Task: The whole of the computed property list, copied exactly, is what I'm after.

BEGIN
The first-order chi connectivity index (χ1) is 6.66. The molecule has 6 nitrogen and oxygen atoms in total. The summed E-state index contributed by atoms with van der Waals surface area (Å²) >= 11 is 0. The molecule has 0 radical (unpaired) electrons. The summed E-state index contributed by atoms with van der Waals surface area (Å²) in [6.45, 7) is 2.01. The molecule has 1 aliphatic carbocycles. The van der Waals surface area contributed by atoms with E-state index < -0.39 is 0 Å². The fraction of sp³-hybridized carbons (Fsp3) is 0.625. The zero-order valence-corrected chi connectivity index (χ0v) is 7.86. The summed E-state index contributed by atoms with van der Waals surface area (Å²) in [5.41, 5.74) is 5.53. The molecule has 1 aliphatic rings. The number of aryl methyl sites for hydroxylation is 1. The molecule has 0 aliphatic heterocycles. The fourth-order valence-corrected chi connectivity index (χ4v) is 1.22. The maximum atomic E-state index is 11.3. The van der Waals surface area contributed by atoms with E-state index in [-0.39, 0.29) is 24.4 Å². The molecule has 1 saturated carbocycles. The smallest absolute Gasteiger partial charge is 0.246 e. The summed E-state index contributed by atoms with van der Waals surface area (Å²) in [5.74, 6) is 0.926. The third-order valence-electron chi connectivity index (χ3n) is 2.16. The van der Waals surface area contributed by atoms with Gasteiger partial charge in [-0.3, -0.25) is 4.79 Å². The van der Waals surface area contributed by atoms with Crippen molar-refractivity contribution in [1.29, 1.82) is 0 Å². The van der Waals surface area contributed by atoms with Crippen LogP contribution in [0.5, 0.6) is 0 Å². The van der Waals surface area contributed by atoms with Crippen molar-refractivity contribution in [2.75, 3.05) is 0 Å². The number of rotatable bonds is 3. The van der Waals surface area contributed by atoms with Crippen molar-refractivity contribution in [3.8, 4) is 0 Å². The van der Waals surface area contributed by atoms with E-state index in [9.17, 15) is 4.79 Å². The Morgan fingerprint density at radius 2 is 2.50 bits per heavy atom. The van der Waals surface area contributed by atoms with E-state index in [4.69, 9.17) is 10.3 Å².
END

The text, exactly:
The first-order chi connectivity index (χ1) is 6.66. The molecule has 6 nitrogen and oxygen atoms in total. The summed E-state index contributed by atoms with van der Waals surface area (Å²) >= 11 is 0. The molecule has 0 radical (unpaired) electrons. The summed E-state index contributed by atoms with van der Waals surface area (Å²) in [6.45, 7) is 2.01. The molecule has 1 aliphatic carbocycles. The van der Waals surface area contributed by atoms with E-state index < -0.39 is 0 Å². The fraction of sp³-hybridized carbons (Fsp3) is 0.625. The zero-order valence-corrected chi connectivity index (χ0v) is 7.86. The summed E-state index contributed by atoms with van der Waals surface area (Å²) in [5.41, 5.74) is 5.53. The molecule has 1 aliphatic rings. The number of aryl methyl sites for hydroxylation is 1. The molecule has 0 aliphatic heterocycles. The fourth-order valence-corrected chi connectivity index (χ4v) is 1.22. The maximum atomic E-state index is 11.3. The van der Waals surface area contributed by atoms with E-state index in [-0.39, 0.29) is 24.4 Å². The molecule has 1 saturated carbocycles. The smallest absolute Gasteiger partial charge is 0.246 e. The summed E-state index contributed by atoms with van der Waals surface area (Å²) in [5.74, 6) is 0.926. The third-order valence-electron chi connectivity index (χ3n) is 2.16. The van der Waals surface area contributed by atoms with Gasteiger partial charge in [-0.3, -0.25) is 4.79 Å². The van der Waals surface area contributed by atoms with Crippen molar-refractivity contribution in [1.29, 1.82) is 0 Å². The van der Waals surface area contributed by atoms with Crippen LogP contribution in [0.5, 0.6) is 0 Å². The van der Waals surface area contributed by atoms with Crippen molar-refractivity contribution in [2.75, 3.05) is 0 Å². The number of rotatable bonds is 3. The van der Waals surface area contributed by atoms with Crippen molar-refractivity contribution in [3.8, 4) is 0 Å². The van der Waals surface area contributed by atoms with E-state index in [9.17, 15) is 4.79 Å². The Morgan fingerprint density at radius 2 is 2.50 bits per heavy atom. The van der Waals surface area contributed by atoms with E-state index in [4.69, 9.17) is 10.3 Å².